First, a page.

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Drug offences: states must acknowledge the flawed logic at the heart of the regime itself

As the world turns its back on the death penalty for drug offences, the US looks to the extreme fringe.

Gen Sander
15 March 2018
lead

Prabagan Srivijayan on the We Believe in Second Chances Facebook pageIn the summer of 2012, Singapore handed 29-year-old Malaysian Prabagan Srivijayan a mandatory death sentence for drug trafficking after 22.24g of heroin was found in the armrest of a car he had borrowed.

Serious concerns about the fairness of Prabagan’s trial included the authorities’ failure to follow up leads that could have proven his innocence, and to call on key witnesses who could confirm his version of events. His fingerprints were never found on the drugs. Eventually, his legal team turned to the Malaysian courts to appeal on the basis that his trial had been unfair. But his execution went ahead without waiting for the outcome of the proceedings. Prabagan maintained his innocence until the day he was executed. He was hanged almost exactly 5 years from the date of his conviction, on 14 July 2017.

Singapore has shocked the world with two more executions for drug offences in the past seven days. On Friday 9 March 2018, 39 year-old Ghanian Billy Agbozo was executed for drug trafficking, following the failure of his final plea for clemency. This morning, Singapore executed Hishamrudin Bin Mohd, a 59 year-old Singaporean man found guilty of possessing 34.94 grams of diamorphine for the purpose of trafficking. According to Amnesty International, Hishamrudin Bin Mohd maintained his innocence throughout his arrest and trial and claims that proceedings against him were unfair. His final appeal was rejected by the Supreme Court yesterday.

Singapore is one of just five countries known to have recently executed people for drug-related offences. This small number of States – which also includes China, Iran, Saudi Arabia, and Indonesia – represents what Harm Reduction International has called the “extreme fringe” of the international community. There is absolutely no evidence to suggest that the death penalty reduces drug use or trafficking, making all the more alarming US President Donald Trump’s recent praise for Singapore’s mandatory death penalty for drug offences and stated interest in pursuing a similar approach to stop the opioid epidemic domestically.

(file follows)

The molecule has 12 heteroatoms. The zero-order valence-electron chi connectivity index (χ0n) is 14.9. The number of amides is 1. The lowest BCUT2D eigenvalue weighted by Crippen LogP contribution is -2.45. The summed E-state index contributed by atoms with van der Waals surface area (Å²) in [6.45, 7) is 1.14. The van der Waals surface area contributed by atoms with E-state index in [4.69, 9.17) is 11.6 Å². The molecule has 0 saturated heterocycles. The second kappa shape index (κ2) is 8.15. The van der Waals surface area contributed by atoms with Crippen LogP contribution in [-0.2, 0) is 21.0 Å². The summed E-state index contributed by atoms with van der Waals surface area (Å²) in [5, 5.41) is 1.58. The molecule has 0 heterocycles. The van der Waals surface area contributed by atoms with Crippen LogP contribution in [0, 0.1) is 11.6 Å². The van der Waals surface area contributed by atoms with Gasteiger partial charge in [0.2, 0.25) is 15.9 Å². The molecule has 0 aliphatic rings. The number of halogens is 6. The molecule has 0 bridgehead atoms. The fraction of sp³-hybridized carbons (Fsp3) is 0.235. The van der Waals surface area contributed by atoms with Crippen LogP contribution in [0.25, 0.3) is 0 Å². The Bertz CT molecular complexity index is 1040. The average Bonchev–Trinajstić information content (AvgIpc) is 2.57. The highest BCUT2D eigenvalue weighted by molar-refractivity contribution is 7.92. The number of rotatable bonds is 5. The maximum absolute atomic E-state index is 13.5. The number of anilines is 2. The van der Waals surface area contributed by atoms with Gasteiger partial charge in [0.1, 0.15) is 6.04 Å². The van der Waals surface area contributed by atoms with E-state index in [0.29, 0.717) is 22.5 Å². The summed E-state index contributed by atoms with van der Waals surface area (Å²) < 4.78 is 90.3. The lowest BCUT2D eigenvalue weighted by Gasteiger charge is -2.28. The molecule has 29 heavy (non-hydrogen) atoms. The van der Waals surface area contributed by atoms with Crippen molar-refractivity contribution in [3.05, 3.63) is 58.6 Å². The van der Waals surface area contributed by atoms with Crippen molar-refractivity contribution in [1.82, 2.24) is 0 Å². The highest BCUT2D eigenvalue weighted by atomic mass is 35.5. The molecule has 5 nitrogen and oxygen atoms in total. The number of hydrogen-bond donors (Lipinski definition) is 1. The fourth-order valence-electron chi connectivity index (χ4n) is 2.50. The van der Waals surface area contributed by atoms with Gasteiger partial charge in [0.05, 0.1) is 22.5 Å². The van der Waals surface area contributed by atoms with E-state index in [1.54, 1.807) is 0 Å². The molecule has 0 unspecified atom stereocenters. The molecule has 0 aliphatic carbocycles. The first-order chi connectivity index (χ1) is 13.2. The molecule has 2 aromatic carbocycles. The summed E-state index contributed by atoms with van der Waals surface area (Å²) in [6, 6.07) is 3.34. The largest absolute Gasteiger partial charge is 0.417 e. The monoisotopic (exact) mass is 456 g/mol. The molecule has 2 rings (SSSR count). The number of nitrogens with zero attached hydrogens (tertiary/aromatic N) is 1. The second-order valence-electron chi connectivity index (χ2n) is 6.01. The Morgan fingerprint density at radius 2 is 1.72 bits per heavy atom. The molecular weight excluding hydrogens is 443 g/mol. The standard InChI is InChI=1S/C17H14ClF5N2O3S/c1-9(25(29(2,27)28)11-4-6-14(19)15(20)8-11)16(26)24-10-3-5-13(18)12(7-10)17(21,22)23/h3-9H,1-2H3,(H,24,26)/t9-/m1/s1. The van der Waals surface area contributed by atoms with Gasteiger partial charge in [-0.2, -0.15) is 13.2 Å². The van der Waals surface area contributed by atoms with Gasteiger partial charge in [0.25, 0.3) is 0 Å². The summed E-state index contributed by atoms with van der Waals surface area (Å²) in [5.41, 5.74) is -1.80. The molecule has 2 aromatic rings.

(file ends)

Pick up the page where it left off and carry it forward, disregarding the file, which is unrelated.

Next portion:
The use of the death penalty for drug offences is reviewed in Harm Reduction International’s new Global Overview on the Death Penalty for Drug Offences. The report reveals that between January 2015 and December 2017, at least 1,320 people like Prabagan, Billy and Hishamrudin are known to have been executed for non-violent drug offences, with Iran responsible for 90% of these deaths.

The actual number of total executions is likely to be far higher if accurate figures, particularly for China, were available. While researching for the report, it was a shock to discover that many of those killed were subjected to unfair trials, torture and/or forced confessions. Most were also poor, often coerced into the drug trade to meet their families’ basic needs and generally unable to afford skilled and effective lawyers.   

Glimmers of hope and dark shadows

Today, 33 countries currently have the death penalty for drug offences in their domestic law, and of these at least nine have it as a mandatory sentence, meaning that courts have no discretion to take into account the distinct facts, context or characteristics of each case. Many countries however, do not execute in practice.

As highlighted by the report, recent positive developments provide a glimmer of hope that the tide could finally be shifting. At the national level, important legal and policy changes have taken place in several countries. In Iran, for example, a recent change in the law raised the minimum quantity of drug possession required to incur the death penalty, which could help commute the sentences of the estimated 4,000 people on death row for petty drug-related offences. Already, the number of known executions has been declining since 2015, when a record 638 people were executed for drug offences.